Yes and Yes The Liz Roche Company

10 May 2023
Tickets: €20
Concessions: €18

Scenes of an adult nature - suitable for children aged 12 and older. 

To mark 100 years since the first publication of James Joyce’s Ulysses, one of the most important works of modern literature, Solas Nua in Washington D.C in partnership with Cork Opera House, commissioned Liz Roche and her company to create a brand-new dance piece, Yes and Yes.

Yes and Yes takes its title from the final episode of the book which both begins and ends with a “yes”. “…yes I said yes I will Yes”; the famous last words of the book, exclaimed by Molly Bloom. The dance journeys through the episodes of Ulysses, exploring the sensuality, absurdity, release, and resignation of the book in movement with four extraordinary dancers and through film, sound, and design.

Over 70 minutes, the work maps the movement of the narrative through the streets of Dublin in 1904 and explores those same spaces and encounters today, with contemporary bodies revealing new and surprising connections.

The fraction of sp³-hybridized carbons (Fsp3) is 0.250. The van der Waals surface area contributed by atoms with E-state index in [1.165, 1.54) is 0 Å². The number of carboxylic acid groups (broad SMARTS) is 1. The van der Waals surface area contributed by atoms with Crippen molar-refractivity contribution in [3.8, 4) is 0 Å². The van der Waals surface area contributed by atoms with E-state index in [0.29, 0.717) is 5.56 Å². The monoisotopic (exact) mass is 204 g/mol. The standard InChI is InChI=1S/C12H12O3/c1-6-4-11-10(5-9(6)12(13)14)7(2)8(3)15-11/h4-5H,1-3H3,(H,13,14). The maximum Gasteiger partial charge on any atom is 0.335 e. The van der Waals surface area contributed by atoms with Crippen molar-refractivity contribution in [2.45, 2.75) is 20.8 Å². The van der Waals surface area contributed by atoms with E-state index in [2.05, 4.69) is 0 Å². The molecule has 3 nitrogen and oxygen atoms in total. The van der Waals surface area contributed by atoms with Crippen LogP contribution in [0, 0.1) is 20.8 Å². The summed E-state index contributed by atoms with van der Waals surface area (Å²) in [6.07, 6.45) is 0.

Yes and Yes by Liz Roche is a co-production between Solas Nua in Washington DC and Liz Roche Company in partnership with Cork Opera House. Commissioned by Solas Nua. Kindly supported by Culture Ireland and The Arts Council/ An Chomhairle Ealaíon.


Created and Choreographed by Liz Roche
In collaboration with dancers Sarah Cerneaux, Mufutau Yusuf, Diarmuid Armstrong, Grace Cuny and Toon Theunissen
Music Ray Harman
Stage and Costume Design Katie Davenport
Lighting Design Davison Scandrett
Film and Videography José Miguel Jiménez
Dramaturgy Wayne Jordan
Costume Supervisor James Seaver

"Like Joyce did with words, Roche plays with the infinite choreographic possibilities of movement.......Crafting a wonderful, dreamlike experience.......Yes and Yes, an artistic delight, offering a multitude of perspectives for you to enjoy and discuss time and again"

“Liz Roche Company bask[s] in the complexity of Joyce's multi-layered novel.... a sense of irreverence is never far from the surface....the novel, a conceptual scaffold for the impressive choreography."